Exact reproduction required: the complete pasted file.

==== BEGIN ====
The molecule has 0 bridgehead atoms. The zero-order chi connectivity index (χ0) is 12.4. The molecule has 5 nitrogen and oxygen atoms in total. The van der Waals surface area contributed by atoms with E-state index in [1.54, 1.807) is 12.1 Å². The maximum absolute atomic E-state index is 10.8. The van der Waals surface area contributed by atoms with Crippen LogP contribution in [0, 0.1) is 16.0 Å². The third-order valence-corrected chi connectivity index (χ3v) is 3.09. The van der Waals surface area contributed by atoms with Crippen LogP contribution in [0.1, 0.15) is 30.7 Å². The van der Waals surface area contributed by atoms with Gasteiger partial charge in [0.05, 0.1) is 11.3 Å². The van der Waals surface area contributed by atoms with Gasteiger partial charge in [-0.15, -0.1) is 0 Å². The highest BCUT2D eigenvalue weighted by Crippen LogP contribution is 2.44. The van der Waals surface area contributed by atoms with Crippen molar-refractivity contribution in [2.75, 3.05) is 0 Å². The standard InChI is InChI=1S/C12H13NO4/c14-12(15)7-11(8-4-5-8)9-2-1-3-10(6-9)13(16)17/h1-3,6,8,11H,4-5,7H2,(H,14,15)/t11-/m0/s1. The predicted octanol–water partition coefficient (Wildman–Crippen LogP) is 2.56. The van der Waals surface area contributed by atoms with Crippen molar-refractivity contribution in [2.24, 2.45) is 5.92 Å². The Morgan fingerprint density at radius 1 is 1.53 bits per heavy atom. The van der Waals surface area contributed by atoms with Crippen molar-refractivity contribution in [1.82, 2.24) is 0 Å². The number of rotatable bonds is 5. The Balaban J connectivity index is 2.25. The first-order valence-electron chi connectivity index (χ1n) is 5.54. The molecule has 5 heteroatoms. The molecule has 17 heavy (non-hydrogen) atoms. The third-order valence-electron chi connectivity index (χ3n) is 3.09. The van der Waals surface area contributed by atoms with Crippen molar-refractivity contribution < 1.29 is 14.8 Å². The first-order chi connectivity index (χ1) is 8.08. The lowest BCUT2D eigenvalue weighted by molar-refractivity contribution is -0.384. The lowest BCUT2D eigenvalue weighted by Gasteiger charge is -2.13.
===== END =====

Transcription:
The molecule has 0 bridgehead atoms. The zero-order chi connectivity index (χ0) is 12.4. The molecule has 5 nitrogen and oxygen atoms in total. The van der Waals surface area contributed by atoms with E-state index in [1.54, 1.807) is 12.1 Å². The maximum absolute atomic E-state index is 10.8. The van der Waals surface area contributed by atoms with Crippen LogP contribution in [0, 0.1) is 16.0 Å². The third-order valence-corrected chi connectivity index (χ3v) is 3.09. The van der Waals surface area contributed by atoms with Crippen LogP contribution in [0.1, 0.15) is 30.7 Å². The van der Waals surface area contributed by atoms with Gasteiger partial charge in [0.05, 0.1) is 11.3 Å². The van der Waals surface area contributed by atoms with Gasteiger partial charge in [-0.15, -0.1) is 0 Å². The highest BCUT2D eigenvalue weighted by Crippen LogP contribution is 2.44. The van der Waals surface area contributed by atoms with Crippen molar-refractivity contribution in [2.75, 3.05) is 0 Å². The standard InChI is InChI=1S/C12H13NO4/c14-12(15)7-11(8-4-5-8)9-2-1-3-10(6-9)13(16)17/h1-3,6,8,11H,4-5,7H2,(H,14,15)/t11-/m0/s1. The predicted octanol–water partition coefficient (Wildman–Crippen LogP) is 2.56. The van der Waals surface area contributed by atoms with Crippen molar-refractivity contribution in [2.24, 2.45) is 5.92 Å². The Morgan fingerprint density at radius 1 is 1.53 bits per heavy atom. The van der Waals surface area contributed by atoms with Crippen molar-refractivity contribution in [1.82, 2.24) is 0 Å². The number of rotatable bonds is 5. The Balaban J connectivity index is 2.25. The first-order valence-electron chi connectivity index (χ1n) is 5.54. The molecule has 5 heteroatoms. The molecule has 17 heavy (non-hydrogen) atoms. The third-order valence-electron chi connectivity index (χ3n) is 3.09. The van der Waals surface area contributed by atoms with Crippen molar-refractivity contribution < 1.29 is 14.8 Å². The first-order chi connectivity index (χ1) is 8.08. The lowest BCUT2D eigenvalue weighted by molar-refractivity contribution is -0.384. The lowest BCUT2D eigenvalue weighted by Gasteiger charge is -2.13.